Announcing the 2015 Peter Lyman Fellow

03 Mar, 2015

Announcing the 2015 Peter Lyman Fellow

The Berkeley Center for New Media is pleased to announce that the 2015 Peter Lyman Fellowship has been awarded to Kyle Booten, Ph.D. candidate in Education, with a Designated Emphasis in New Media.

The Peter Lyman Fellowship in new media was was established in memory of esteemed UC Berkeley Professor Peter Lyman. The Fellowship seeks to support a Ph.D. candidate in the writing of his or her dissertation on a topic related to new media through a summer stipend.

Exploring points of connection and dissonance between digital and print literacies, Kyle Booten’s dissertation project examines the circulation of textual quotations on social networks. Quotation practices form a major part of current activity on these sites; on Twitter, quote-centric accounts (and “quote bots”) can have upwards of a million followers, and both Tumblr and Pinterest have designed their interfaces to facilitate the generating and sharing of quotations. The words of Kierkegaard, bell hooks, Paulo Freire, and a panoply of other significant thinkers circulate in these economies of #truth, #wisdom, and #inspiration. Kyle seeks to understand whether this is yet another form of digital distraction, or whether it represents the democratization of philosophical discourse.

Over the past year, Kyle has analyzed a large dataset of quotations from Twitter (n≈2,000,000) using methods drawn from corpus linguistics and natural language processing. This summer, Kyle will conduct a virtual ethnography in order to examine key aspects of contemporary quotation practices, including the rhetorical (Why do people go through the trouble of painstakingly retyping, sharing, and even illustrating words that are not, so to speak, theirs? What are their goals?), the sociological (Who are the main actors in online economies of quotations?), and the semiotic (What makes a “good” quotation? How deeply can one understand utterances that are so thoroughly deracinated from their original contexts?). The Lyman fellowship will fund extensive survey and interview work along with additional computational analysis of quotations and the networks of actors who circulate them.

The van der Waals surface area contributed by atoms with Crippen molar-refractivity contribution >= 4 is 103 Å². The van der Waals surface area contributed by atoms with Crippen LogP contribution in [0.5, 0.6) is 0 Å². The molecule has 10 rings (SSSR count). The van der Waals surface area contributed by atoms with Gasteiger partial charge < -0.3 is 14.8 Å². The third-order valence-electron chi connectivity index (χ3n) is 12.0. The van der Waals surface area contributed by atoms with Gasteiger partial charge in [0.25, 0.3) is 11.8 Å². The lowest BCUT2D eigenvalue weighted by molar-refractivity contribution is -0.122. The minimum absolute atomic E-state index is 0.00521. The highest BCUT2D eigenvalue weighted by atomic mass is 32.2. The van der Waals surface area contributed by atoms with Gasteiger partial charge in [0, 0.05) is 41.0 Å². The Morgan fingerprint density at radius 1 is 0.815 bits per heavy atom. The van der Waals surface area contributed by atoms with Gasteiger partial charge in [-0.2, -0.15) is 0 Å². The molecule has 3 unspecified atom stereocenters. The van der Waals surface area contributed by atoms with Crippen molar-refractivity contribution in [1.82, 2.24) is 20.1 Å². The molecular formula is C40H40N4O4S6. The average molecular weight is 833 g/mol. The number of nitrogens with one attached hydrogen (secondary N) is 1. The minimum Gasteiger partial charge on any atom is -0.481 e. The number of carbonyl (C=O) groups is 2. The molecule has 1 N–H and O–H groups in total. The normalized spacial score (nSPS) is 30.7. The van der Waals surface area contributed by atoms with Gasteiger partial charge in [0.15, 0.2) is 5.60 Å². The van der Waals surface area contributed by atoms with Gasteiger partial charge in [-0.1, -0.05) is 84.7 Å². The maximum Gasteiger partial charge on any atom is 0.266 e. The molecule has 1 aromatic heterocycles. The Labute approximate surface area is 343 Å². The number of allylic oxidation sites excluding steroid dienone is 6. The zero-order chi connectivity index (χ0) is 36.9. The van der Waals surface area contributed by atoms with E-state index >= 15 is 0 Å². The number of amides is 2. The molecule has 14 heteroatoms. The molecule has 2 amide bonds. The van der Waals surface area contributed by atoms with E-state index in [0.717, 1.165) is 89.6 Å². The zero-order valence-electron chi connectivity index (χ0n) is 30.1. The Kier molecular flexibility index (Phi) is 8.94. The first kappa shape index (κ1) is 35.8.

As scholars such as Katherine Hayles and Bernard Stiegler have argued, digital media throw into crisis those traditional modes of education that are founded on print-based literacies and modes of attention. In online quotation culture, the regime of the book is still alive, though shattered into a sea of sharable fragments. The analysis of digital quotations and quotation practices complements Kyle’s work as an educator, through which uses the classroom as a space for understanding and participating in online quotation culture while cultivating hybrid practices that combine aspects of traditional and digital literacies.

The Fellowship is generously supported by donations from Professor Barrie Thorne, Sage Publications, and individual friends and faculty.

Peter Lyman served as University Librarian and a Professor in Information Studies. His research focused on online information and ethnographic analyses of online social relationships and communities. As the Director of the Digital Youth Project, he studied how children use digital media in their everyday lives. Peter Lyman served numerous editorial and advisory boards, including Sage Publications, the Council on Library and Information Resources, the Art History Information Project at the Getty Trust, and the Internet Archive.